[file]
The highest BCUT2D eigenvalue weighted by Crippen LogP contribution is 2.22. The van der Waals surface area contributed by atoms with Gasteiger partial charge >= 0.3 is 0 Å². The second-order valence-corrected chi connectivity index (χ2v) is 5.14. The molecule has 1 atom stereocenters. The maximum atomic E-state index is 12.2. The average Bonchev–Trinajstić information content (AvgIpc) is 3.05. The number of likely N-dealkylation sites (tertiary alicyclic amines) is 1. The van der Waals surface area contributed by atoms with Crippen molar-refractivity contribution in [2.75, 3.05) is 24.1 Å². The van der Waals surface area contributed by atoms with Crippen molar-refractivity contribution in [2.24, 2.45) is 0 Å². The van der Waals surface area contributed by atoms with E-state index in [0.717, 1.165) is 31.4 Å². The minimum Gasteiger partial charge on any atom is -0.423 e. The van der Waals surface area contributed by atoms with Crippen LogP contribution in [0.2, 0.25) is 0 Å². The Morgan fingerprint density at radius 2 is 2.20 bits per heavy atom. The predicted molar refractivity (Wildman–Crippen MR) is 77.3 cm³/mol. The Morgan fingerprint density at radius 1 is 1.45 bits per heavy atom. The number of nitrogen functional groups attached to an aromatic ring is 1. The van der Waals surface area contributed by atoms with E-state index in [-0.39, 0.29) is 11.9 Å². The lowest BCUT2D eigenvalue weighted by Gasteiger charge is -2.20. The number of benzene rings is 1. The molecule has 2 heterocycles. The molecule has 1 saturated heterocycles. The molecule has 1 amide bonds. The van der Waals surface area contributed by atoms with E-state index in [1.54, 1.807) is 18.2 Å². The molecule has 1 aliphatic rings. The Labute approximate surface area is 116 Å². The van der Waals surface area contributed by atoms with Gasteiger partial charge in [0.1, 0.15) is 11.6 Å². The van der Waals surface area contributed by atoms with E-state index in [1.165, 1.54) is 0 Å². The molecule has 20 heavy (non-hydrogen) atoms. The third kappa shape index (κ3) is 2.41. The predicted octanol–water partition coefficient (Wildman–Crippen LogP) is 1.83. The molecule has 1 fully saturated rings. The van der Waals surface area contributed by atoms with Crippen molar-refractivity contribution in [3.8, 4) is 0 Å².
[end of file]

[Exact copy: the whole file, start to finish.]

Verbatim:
The highest BCUT2D eigenvalue weighted by Crippen LogP contribution is 2.22. The van der Waals surface area contributed by atoms with Gasteiger partial charge >= 0.3 is 0 Å². The second-order valence-corrected chi connectivity index (χ2v) is 5.14. The molecule has 1 atom stereocenters. The maximum atomic E-state index is 12.2. The average Bonchev–Trinajstić information content (AvgIpc) is 3.05. The number of likely N-dealkylation sites (tertiary alicyclic amines) is 1. The van der Waals surface area contributed by atoms with Crippen molar-refractivity contribution in [2.75, 3.05) is 24.1 Å². The van der Waals surface area contributed by atoms with Crippen molar-refractivity contribution in [2.24, 2.45) is 0 Å². The van der Waals surface area contributed by atoms with E-state index in [0.717, 1.165) is 31.4 Å². The minimum Gasteiger partial charge on any atom is -0.423 e. The van der Waals surface area contributed by atoms with Crippen LogP contribution in [0.2, 0.25) is 0 Å². The Morgan fingerprint density at radius 2 is 2.20 bits per heavy atom. The predicted molar refractivity (Wildman–Crippen MR) is 77.3 cm³/mol. The Morgan fingerprint density at radius 1 is 1.45 bits per heavy atom. The number of nitrogen functional groups attached to an aromatic ring is 1. The van der Waals surface area contributed by atoms with E-state index in [-0.39, 0.29) is 11.9 Å². The lowest BCUT2D eigenvalue weighted by Gasteiger charge is -2.20. The number of benzene rings is 1. The molecule has 2 heterocycles. The molecule has 1 saturated heterocycles. The molecule has 1 amide bonds. The van der Waals surface area contributed by atoms with E-state index in [1.54, 1.807) is 18.2 Å². The molecule has 1 aliphatic rings. The Labute approximate surface area is 116 Å². The van der Waals surface area contributed by atoms with Gasteiger partial charge in [0.1, 0.15) is 11.6 Å². The van der Waals surface area contributed by atoms with E-state index in [1.165, 1.54) is 0 Å². The molecule has 20 heavy (non-hydrogen) atoms. The third kappa shape index (κ3) is 2.41. The predicted octanol–water partition coefficient (Wildman–Crippen LogP) is 1.83. The molecule has 1 fully saturated rings. The van der Waals surface area contributed by atoms with Crippen molar-refractivity contribution in [3.8, 4) is 0 Å².